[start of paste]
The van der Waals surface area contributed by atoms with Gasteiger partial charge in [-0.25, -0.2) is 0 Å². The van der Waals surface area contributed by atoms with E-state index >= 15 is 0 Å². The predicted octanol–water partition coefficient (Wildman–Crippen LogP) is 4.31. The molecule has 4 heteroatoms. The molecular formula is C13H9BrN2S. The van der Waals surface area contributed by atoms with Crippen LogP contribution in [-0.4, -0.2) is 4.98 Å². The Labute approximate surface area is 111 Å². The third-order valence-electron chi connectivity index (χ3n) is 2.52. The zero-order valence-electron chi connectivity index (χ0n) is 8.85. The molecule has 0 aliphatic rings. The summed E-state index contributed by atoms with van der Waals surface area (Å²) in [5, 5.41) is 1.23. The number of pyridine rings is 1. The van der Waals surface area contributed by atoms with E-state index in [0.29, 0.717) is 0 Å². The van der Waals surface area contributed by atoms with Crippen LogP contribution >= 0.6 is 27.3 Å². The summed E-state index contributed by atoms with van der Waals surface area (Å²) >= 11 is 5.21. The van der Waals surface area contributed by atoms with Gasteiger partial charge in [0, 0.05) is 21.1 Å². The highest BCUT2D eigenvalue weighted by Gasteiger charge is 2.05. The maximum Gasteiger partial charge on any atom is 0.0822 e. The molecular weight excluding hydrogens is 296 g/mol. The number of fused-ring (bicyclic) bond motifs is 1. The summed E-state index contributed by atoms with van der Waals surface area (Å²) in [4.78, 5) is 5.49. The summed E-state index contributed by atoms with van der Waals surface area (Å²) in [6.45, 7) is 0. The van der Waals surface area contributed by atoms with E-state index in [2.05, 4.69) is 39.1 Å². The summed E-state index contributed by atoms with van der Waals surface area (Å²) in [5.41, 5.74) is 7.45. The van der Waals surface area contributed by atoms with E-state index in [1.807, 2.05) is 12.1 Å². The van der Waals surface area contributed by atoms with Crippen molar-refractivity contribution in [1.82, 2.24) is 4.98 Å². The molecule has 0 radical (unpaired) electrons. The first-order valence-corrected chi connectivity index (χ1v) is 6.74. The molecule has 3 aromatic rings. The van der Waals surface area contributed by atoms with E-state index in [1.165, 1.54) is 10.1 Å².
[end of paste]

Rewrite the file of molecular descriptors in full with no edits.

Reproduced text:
The van der Waals surface area contributed by atoms with Gasteiger partial charge in [-0.25, -0.2) is 0 Å². The van der Waals surface area contributed by atoms with E-state index >= 15 is 0 Å². The predicted octanol–water partition coefficient (Wildman–Crippen LogP) is 4.31. The molecule has 4 heteroatoms. The molecular formula is C13H9BrN2S. The van der Waals surface area contributed by atoms with Crippen LogP contribution in [-0.4, -0.2) is 4.98 Å². The Labute approximate surface area is 111 Å². The third-order valence-electron chi connectivity index (χ3n) is 2.52. The zero-order valence-electron chi connectivity index (χ0n) is 8.85. The molecule has 0 aliphatic rings. The summed E-state index contributed by atoms with van der Waals surface area (Å²) in [5, 5.41) is 1.23. The number of pyridine rings is 1. The van der Waals surface area contributed by atoms with E-state index in [0.29, 0.717) is 0 Å². The van der Waals surface area contributed by atoms with Crippen LogP contribution >= 0.6 is 27.3 Å². The summed E-state index contributed by atoms with van der Waals surface area (Å²) >= 11 is 5.21. The van der Waals surface area contributed by atoms with Gasteiger partial charge in [0, 0.05) is 21.1 Å². The highest BCUT2D eigenvalue weighted by Gasteiger charge is 2.05. The maximum Gasteiger partial charge on any atom is 0.0822 e. The molecular weight excluding hydrogens is 296 g/mol. The number of fused-ring (bicyclic) bond motifs is 1. The summed E-state index contributed by atoms with van der Waals surface area (Å²) in [4.78, 5) is 5.49. The summed E-state index contributed by atoms with van der Waals surface area (Å²) in [6.45, 7) is 0. The van der Waals surface area contributed by atoms with E-state index in [2.05, 4.69) is 39.1 Å². The summed E-state index contributed by atoms with van der Waals surface area (Å²) in [5.41, 5.74) is 7.45. The van der Waals surface area contributed by atoms with E-state index in [1.807, 2.05) is 12.1 Å². The van der Waals surface area contributed by atoms with Crippen molar-refractivity contribution in [1.82, 2.24) is 4.98 Å². The molecule has 0 radical (unpaired) electrons. The first-order valence-corrected chi connectivity index (χ1v) is 6.74. The molecule has 3 aromatic rings. The van der Waals surface area contributed by atoms with E-state index in [1.165, 1.54) is 10.1 Å².